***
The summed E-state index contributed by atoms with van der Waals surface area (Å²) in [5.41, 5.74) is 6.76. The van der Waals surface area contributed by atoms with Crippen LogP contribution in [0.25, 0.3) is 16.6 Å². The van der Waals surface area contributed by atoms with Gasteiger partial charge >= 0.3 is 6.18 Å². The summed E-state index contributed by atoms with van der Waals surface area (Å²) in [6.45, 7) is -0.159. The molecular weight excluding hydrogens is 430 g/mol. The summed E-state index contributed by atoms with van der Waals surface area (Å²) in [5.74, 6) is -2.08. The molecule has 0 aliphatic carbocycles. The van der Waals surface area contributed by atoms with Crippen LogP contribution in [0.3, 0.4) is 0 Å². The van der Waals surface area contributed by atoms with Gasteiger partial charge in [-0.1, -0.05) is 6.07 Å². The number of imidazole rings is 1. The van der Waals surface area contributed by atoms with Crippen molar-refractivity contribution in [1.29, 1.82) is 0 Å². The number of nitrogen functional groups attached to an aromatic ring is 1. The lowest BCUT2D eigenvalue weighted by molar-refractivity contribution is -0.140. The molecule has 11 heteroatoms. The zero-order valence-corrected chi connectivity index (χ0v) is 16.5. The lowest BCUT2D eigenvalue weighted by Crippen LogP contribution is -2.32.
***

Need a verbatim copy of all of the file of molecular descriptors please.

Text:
The summed E-state index contributed by atoms with van der Waals surface area (Å²) in [5.41, 5.74) is 6.76. The van der Waals surface area contributed by atoms with Crippen LogP contribution in [0.25, 0.3) is 16.6 Å². The van der Waals surface area contributed by atoms with Gasteiger partial charge >= 0.3 is 6.18 Å². The summed E-state index contributed by atoms with van der Waals surface area (Å²) in [6.45, 7) is -0.159. The molecular weight excluding hydrogens is 430 g/mol. The summed E-state index contributed by atoms with van der Waals surface area (Å²) in [5.74, 6) is -2.08. The molecule has 0 aliphatic carbocycles. The van der Waals surface area contributed by atoms with Crippen LogP contribution in [0.3, 0.4) is 0 Å². The van der Waals surface area contributed by atoms with Gasteiger partial charge in [-0.1, -0.05) is 6.07 Å². The number of imidazole rings is 1. The van der Waals surface area contributed by atoms with Crippen molar-refractivity contribution in [1.29, 1.82) is 0 Å². The number of nitrogen functional groups attached to an aromatic ring is 1. The lowest BCUT2D eigenvalue weighted by molar-refractivity contribution is -0.140. The molecule has 11 heteroatoms. The zero-order valence-corrected chi connectivity index (χ0v) is 16.5. The lowest BCUT2D eigenvalue weighted by Crippen LogP contribution is -2.32.